June 19, 2024

T Cell Immunotherapy Shows Promise in Treating Rare Sarcomas, Clinical Trial Reveals

in St. Louis has demonstrated the effectiveness of T cell immunotherapy in treating certain patients with rare cancers affecting the soft tissues of the body. Published in The Lancet, the study focused on the treatment of synovial sarcoma and myxoid round cell liposarcoma (MRCLS), two uncommon forms of sarcoma that have limited treatment options and poor five-year survival rates when they have spread.

Dr. Brian A. Van Tine, the senior author of the study and a professor of medicine at Washington University, highlighted the urgent need for more effective therapies for these rare sarcomas, noting that standard immunotherapies have shown limited success. The T cell immunotherapy used in the trial involved genetically modifying patients’ T cells to target and destroy cancer cells. While some patients exhibited significant and lasting responses to the treatment, others experienced temporary responses or no response at all, emphasizing the need to refine and broaden the therapy’s effectiveness in more patients.

The investigational immunotherapy, known as afamitresgene autoleucel (afami-cel), entailed the collection of a patient’s T cells, which were then engineered in the laboratory using a viral vector to introduce a specific protein onto their surface. This protein, a T cell receptor, enabled the modified T cells to identify and eliminate cancer cells, specifically targeting a protein called MAGE-A4 found on the surface of most sarcomas.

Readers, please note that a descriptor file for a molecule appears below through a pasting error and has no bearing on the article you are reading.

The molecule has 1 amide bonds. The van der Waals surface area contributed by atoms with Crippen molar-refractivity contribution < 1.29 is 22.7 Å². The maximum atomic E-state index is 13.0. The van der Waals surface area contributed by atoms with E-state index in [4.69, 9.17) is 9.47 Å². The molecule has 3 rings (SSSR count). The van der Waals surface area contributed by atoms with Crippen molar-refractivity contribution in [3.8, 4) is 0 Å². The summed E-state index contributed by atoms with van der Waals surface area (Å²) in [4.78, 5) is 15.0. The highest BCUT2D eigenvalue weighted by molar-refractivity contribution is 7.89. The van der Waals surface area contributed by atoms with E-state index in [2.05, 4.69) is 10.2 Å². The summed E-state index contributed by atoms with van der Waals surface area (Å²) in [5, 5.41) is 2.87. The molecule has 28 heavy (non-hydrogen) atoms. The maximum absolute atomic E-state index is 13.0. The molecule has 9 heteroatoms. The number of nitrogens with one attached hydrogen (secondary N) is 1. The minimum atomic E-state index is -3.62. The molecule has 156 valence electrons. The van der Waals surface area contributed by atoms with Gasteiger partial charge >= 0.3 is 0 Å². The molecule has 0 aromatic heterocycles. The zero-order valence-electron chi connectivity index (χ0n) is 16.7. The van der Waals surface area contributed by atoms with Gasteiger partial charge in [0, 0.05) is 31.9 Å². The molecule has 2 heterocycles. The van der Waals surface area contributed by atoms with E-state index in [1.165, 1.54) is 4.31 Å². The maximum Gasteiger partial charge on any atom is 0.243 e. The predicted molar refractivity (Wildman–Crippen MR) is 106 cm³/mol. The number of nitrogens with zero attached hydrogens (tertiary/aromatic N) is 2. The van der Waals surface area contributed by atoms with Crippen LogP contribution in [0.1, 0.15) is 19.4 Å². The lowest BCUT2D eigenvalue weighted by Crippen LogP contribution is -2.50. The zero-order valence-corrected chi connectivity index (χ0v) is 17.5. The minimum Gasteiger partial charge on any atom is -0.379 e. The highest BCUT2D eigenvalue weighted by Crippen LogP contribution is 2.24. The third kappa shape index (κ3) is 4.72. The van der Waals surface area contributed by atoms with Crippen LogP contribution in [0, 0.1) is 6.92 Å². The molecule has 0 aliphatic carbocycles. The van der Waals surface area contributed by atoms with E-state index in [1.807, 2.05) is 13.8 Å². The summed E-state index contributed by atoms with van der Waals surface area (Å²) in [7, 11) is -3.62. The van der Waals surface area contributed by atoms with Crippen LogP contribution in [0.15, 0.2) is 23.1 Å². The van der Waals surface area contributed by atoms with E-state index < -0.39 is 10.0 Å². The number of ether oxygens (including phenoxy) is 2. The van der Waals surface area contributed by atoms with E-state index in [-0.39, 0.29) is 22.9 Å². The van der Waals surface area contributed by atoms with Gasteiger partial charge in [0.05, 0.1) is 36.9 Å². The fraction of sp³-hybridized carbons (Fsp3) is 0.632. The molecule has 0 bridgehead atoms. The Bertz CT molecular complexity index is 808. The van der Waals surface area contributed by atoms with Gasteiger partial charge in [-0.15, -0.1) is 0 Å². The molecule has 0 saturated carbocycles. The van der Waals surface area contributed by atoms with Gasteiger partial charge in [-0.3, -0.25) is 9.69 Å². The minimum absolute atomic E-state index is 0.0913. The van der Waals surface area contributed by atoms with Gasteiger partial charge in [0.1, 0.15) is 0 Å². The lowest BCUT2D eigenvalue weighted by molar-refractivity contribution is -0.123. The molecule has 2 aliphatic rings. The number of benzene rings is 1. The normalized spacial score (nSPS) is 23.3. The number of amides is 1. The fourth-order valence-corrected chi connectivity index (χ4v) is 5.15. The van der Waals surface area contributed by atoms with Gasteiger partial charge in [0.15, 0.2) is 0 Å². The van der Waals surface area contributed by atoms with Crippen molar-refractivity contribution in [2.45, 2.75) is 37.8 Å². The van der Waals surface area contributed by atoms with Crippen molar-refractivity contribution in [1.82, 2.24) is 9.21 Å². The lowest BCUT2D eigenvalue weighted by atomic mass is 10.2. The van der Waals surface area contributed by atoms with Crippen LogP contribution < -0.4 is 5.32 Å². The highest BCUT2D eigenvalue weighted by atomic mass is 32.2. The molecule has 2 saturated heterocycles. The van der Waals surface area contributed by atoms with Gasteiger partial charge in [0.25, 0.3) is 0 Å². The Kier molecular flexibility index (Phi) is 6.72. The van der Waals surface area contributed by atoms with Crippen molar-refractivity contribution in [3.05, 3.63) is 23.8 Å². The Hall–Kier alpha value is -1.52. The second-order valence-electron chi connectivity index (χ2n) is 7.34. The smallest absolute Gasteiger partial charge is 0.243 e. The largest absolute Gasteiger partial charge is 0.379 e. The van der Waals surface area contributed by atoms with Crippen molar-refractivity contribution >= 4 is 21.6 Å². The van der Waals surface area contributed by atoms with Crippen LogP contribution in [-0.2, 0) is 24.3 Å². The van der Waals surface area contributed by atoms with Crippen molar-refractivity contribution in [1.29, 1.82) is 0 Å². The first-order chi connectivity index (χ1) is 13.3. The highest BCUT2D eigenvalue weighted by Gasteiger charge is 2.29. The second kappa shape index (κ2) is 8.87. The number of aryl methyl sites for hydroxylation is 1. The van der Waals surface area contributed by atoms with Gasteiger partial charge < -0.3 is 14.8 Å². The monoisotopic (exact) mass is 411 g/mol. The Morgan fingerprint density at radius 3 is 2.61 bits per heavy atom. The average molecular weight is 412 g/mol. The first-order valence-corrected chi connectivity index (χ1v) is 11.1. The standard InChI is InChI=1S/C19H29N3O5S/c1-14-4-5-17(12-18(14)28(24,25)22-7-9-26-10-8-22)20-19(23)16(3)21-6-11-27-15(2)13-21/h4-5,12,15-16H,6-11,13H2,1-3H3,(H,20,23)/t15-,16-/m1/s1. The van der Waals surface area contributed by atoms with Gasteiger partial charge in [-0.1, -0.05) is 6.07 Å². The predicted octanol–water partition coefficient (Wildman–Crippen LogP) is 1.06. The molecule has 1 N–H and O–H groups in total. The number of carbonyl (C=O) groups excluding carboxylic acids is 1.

Developed by the biopharmaceutical company Adaptimmune, the immunotherapy was the focus of an international clinical trial funded by the company. Siteman Cancer Center, a leading sarcoma referral center in the United States, was a key participant in the trial, which involved 52 patients with synovial sarcoma and MRCLS across multiple medical centers in North America and Europe.

Of the patients treated, around 36% showed positive responses to the therapy, with tumors either shrinking or disappearing. The treatment demonstrated greater efficacy in patients with synovial sarcoma compared to MRCLS, with the duration of tumor response averaging over 11 months for synovial sarcoma and over four months for MRCLS. While most patients experienced cancer recurrence after a period of remission, a small number remained cancer-free after their tumors vanished following treatment.

On average, patients in the trial survived just over 15 months, with a one-year survival rate of 60% across all participants. Patients with synovial sarcoma who achieved a complete response to the initial therapy had survival rates of 90% at one year and 70% at two years. The most common side effects of treatment involved blood cell count abnormalities and cytokine release syndrome, a common inflammatory reaction to T cell therapies, with treatment-related deaths attributed to disease progression rather than the investigational therapy.

Dr. Van Tine noted that some patients continued to exhibit sustained responses to the treatment, underscoring the potential of engineered T cells to eradicate cancer cells and establish long-lasting remission. Ongoing research aims to identify factors contributing to favorable treatment outcomes, with the goal of expanding the therapy’s benefits to more patients in the future.

1. Source: Coherent Market Insights, Public sources, Desk research
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